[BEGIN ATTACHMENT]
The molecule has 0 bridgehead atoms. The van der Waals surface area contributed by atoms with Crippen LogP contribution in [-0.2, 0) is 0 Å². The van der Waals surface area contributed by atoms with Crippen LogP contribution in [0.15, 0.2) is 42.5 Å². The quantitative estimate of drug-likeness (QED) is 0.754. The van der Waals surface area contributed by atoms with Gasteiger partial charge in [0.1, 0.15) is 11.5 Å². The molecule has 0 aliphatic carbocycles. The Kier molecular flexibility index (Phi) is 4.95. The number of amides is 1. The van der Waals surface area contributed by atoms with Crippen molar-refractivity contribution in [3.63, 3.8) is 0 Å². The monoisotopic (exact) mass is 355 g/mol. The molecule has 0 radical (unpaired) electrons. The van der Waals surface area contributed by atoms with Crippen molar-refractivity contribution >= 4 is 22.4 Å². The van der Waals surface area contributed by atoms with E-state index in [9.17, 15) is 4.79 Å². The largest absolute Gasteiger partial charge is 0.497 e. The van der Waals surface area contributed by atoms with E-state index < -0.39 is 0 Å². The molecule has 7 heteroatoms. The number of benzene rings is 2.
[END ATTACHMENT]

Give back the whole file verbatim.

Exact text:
The molecule has 0 bridgehead atoms. The van der Waals surface area contributed by atoms with Crippen LogP contribution in [-0.2, 0) is 0 Å². The van der Waals surface area contributed by atoms with Crippen LogP contribution in [0.15, 0.2) is 42.5 Å². The quantitative estimate of drug-likeness (QED) is 0.754. The van der Waals surface area contributed by atoms with Gasteiger partial charge in [0.1, 0.15) is 11.5 Å². The molecule has 0 aliphatic carbocycles. The Kier molecular flexibility index (Phi) is 4.95. The number of amides is 1. The van der Waals surface area contributed by atoms with Crippen molar-refractivity contribution in [3.63, 3.8) is 0 Å². The monoisotopic (exact) mass is 355 g/mol. The molecule has 0 radical (unpaired) electrons. The van der Waals surface area contributed by atoms with Crippen molar-refractivity contribution >= 4 is 22.4 Å². The van der Waals surface area contributed by atoms with E-state index in [9.17, 15) is 4.79 Å². The largest absolute Gasteiger partial charge is 0.497 e. The van der Waals surface area contributed by atoms with E-state index < -0.39 is 0 Å². The molecule has 7 heteroatoms. The number of benzene rings is 2.